Even though Thanksgiving is not a nationally celebrated holiday in Brazil, the day is being observed as such this year. On Thursday, schools, banks, and government offices all shut down at an earlier-than-usual hour, and almost everyone had the day off, unless their job was selling beer or cooking food. It was time for the national team to go back to work.
On Thursday afternoon, spectators poured out of bars and into the streets in the whole area of Copacabana, which is located along Rio’s beachfront. The classic yellow jerseys of the national team were worn by the majority of fans, although this year there was a significant increase in the number of blue jerseys. The reason for this is because the yellow jerseys have evolved into a kind of uniform for followers of Jair Bolsonaro, the far-right president of Brazil, and many people on the left have began wearing the team’s alternate blue shirt as a protest.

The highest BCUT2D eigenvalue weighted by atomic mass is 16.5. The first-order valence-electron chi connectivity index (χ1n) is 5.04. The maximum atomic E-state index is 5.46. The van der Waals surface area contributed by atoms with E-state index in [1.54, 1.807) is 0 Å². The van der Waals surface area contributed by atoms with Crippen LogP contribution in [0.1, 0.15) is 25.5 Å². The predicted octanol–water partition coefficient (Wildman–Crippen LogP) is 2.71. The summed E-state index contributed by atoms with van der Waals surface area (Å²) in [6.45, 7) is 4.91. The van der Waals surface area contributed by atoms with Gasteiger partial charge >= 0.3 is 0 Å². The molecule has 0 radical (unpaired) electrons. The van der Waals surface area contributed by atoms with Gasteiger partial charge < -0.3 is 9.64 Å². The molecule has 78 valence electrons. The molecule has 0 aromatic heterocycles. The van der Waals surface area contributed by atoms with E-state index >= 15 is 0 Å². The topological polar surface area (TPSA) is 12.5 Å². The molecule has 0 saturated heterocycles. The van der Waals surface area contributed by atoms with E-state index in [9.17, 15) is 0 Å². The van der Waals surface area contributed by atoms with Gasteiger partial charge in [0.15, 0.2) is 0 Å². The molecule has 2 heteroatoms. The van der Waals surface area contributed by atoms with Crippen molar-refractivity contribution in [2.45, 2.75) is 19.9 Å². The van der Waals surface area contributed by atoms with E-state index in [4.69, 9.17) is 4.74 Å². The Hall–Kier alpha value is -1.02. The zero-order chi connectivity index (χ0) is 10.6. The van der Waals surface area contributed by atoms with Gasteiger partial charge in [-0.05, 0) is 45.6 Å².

The jersey is not the only item that has been given a political significance. Neymar, one of Brazil’s most famous athletes, was a strong supporter of Bolsonaro in the run-up to the election that took place a month ago, which Bolsonaro ultimately lost. Even though making political remarks at the World Cup is prohibited, Neymar has said that he intends to honour Bolsonaro after scoring his first goal in the competition.
“That’s not right. Fabrcio Neves, 42, an offshore oil worker, was standing outside of a club while wearing a blue Romaro shirt from Brazil’s championship squad in 1994. He added that the team does not belong to any political party.